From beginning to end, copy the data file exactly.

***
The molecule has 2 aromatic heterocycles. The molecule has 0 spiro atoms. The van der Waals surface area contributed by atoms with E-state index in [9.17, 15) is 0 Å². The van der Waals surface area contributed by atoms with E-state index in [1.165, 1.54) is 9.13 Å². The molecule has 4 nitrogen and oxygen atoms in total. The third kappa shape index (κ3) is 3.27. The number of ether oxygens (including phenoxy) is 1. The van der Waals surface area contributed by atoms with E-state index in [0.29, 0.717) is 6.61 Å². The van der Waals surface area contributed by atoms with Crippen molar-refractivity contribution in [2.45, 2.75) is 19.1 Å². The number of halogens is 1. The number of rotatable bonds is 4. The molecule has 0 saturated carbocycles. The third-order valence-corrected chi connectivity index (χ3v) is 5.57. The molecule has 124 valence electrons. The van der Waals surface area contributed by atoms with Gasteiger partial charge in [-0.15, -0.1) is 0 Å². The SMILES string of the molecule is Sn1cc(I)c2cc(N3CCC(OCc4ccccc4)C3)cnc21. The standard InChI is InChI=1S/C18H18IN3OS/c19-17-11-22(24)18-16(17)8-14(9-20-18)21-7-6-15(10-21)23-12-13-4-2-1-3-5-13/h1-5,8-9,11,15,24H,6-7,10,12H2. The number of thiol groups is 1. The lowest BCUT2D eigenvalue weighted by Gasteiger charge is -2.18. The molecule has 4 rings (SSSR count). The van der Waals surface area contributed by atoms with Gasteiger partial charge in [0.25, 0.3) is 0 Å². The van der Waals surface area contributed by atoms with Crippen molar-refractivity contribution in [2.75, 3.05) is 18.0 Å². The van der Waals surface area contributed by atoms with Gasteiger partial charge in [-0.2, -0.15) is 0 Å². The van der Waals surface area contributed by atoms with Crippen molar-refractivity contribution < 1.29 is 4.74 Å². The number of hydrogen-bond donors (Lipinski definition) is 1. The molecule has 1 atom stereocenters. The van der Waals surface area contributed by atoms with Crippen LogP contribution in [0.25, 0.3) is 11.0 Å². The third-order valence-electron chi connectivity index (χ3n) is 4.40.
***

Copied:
The molecule has 2 aromatic heterocycles. The molecule has 0 spiro atoms. The van der Waals surface area contributed by atoms with E-state index in [9.17, 15) is 0 Å². The van der Waals surface area contributed by atoms with E-state index in [1.165, 1.54) is 9.13 Å². The molecule has 4 nitrogen and oxygen atoms in total. The third kappa shape index (κ3) is 3.27. The number of ether oxygens (including phenoxy) is 1. The van der Waals surface area contributed by atoms with E-state index in [0.29, 0.717) is 6.61 Å². The van der Waals surface area contributed by atoms with Crippen molar-refractivity contribution in [2.45, 2.75) is 19.1 Å². The number of halogens is 1. The number of rotatable bonds is 4. The molecule has 0 saturated carbocycles. The third-order valence-corrected chi connectivity index (χ3v) is 5.57. The molecule has 124 valence electrons. The van der Waals surface area contributed by atoms with Gasteiger partial charge in [-0.15, -0.1) is 0 Å². The SMILES string of the molecule is Sn1cc(I)c2cc(N3CCC(OCc4ccccc4)C3)cnc21. The standard InChI is InChI=1S/C18H18IN3OS/c19-17-11-22(24)18-16(17)8-14(9-20-18)21-7-6-15(10-21)23-12-13-4-2-1-3-5-13/h1-5,8-9,11,15,24H,6-7,10,12H2. The number of thiol groups is 1. The lowest BCUT2D eigenvalue weighted by Gasteiger charge is -2.18. The molecule has 4 rings (SSSR count). The van der Waals surface area contributed by atoms with Gasteiger partial charge in [0.25, 0.3) is 0 Å². The van der Waals surface area contributed by atoms with Crippen molar-refractivity contribution in [2.75, 3.05) is 18.0 Å². The van der Waals surface area contributed by atoms with Gasteiger partial charge in [-0.2, -0.15) is 0 Å². The van der Waals surface area contributed by atoms with Crippen molar-refractivity contribution < 1.29 is 4.74 Å². The number of hydrogen-bond donors (Lipinski definition) is 1. The molecule has 1 atom stereocenters. The van der Waals surface area contributed by atoms with Crippen LogP contribution in [0.25, 0.3) is 11.0 Å². The third-order valence-electron chi connectivity index (χ3n) is 4.40.